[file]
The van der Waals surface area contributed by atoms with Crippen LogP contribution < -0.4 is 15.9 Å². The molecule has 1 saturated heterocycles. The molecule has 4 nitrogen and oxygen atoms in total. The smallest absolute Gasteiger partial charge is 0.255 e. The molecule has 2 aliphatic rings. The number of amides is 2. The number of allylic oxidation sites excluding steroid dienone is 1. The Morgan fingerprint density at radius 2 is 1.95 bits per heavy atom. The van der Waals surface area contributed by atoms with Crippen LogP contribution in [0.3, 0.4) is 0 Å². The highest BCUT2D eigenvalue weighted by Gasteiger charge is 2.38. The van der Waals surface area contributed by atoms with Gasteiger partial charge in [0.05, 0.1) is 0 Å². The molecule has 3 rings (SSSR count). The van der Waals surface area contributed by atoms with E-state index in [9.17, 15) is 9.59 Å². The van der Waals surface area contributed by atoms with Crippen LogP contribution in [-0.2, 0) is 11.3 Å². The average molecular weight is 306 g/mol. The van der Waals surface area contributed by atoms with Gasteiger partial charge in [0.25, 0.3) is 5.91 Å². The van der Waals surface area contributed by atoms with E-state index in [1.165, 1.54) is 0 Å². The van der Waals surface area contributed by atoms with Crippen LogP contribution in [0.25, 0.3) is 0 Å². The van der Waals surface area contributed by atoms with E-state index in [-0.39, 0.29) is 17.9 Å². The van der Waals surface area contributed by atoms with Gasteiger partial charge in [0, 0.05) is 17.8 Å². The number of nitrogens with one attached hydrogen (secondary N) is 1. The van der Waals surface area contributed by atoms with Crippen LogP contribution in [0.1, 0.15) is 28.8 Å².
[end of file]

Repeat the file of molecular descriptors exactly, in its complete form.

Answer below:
The van der Waals surface area contributed by atoms with Crippen LogP contribution < -0.4 is 15.9 Å². The molecule has 1 saturated heterocycles. The molecule has 4 nitrogen and oxygen atoms in total. The smallest absolute Gasteiger partial charge is 0.255 e. The molecule has 2 aliphatic rings. The number of amides is 2. The number of allylic oxidation sites excluding steroid dienone is 1. The Morgan fingerprint density at radius 2 is 1.95 bits per heavy atom. The van der Waals surface area contributed by atoms with Crippen LogP contribution in [0.3, 0.4) is 0 Å². The highest BCUT2D eigenvalue weighted by Gasteiger charge is 2.38. The van der Waals surface area contributed by atoms with Gasteiger partial charge in [0.05, 0.1) is 0 Å². The molecule has 3 rings (SSSR count). The van der Waals surface area contributed by atoms with E-state index in [9.17, 15) is 9.59 Å². The van der Waals surface area contributed by atoms with Crippen LogP contribution in [-0.2, 0) is 11.3 Å². The average molecular weight is 306 g/mol. The van der Waals surface area contributed by atoms with Gasteiger partial charge in [0.25, 0.3) is 5.91 Å². The van der Waals surface area contributed by atoms with E-state index in [1.165, 1.54) is 0 Å². The van der Waals surface area contributed by atoms with Crippen LogP contribution in [0.25, 0.3) is 0 Å². The van der Waals surface area contributed by atoms with E-state index in [-0.39, 0.29) is 17.9 Å². The van der Waals surface area contributed by atoms with Gasteiger partial charge in [0, 0.05) is 17.8 Å². The number of nitrogens with one attached hydrogen (secondary N) is 1. The van der Waals surface area contributed by atoms with Crippen LogP contribution in [0.1, 0.15) is 28.8 Å².